How good is high school talent scouting for football? The star system used in college recruiting seems to have good validity in predicting an NFL career.
SBNation: ... The chance of a lesser-rated recruit being drafted in the first round is nowhere close to what it is for a blue-chipper.Compare to standardized testing and intellectual achievements later in life:
Consider this: While four- and five-star recruits made up just 9.4 percent of all recruits, they accounted for 55 percent of the first and second round. Any blue-chip prospect has an excellent shot of going on to be a top pick, if he stays healthy and out of trouble.
For those who don't like percentages, here are some more intuitive breakdowns based on the numbers from the entire 2014 draft:
A five-star recruit had a three-in-five chance of getting drafted (16 of 27).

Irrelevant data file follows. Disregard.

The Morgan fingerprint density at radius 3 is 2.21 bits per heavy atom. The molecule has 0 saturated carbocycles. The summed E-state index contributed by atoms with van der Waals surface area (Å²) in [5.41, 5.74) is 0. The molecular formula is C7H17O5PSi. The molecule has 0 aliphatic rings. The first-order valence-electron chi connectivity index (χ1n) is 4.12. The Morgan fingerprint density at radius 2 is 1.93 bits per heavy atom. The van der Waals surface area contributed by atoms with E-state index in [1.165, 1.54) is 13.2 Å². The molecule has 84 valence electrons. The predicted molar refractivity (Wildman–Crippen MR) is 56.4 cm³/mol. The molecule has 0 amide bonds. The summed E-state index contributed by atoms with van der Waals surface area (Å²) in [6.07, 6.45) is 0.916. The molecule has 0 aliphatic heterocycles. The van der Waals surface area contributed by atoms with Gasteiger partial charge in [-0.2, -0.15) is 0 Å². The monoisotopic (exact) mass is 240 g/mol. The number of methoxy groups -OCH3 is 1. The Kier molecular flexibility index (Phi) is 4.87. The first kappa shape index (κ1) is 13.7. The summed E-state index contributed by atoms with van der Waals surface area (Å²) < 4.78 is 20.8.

A four-star had a one-in-five chance (77 of 395).
A three-star had a one-in-18 chance (92 of 1,644).
A two-star/unrated recruit had a one-in-34 chance (71 of 2,434).
Success, Ability, and all that: ... In the SMPY study probability of having published a literary work or earned a patent was increasing with ability even within the top 1%. The "IQ over 120 doesn't matter" meme falls apart if one measures individual likelihood of success, as opposed to the total number of individuals at, e.g., IQ 120 vs IQ 145, who have achieved some milestone. The base population of the former is 100 times that of the latter!In other words, if you find similar numbers of IQ 120 and IQ 145 individuals achieving some milestone (e.g., CEO of tech-focused startup or STEM research tenure; roughly speaking, 120 and 145 might be equally likely for those populations), then the odds ratio at an individual level is ~ 100 to 1 in favor of the 145s.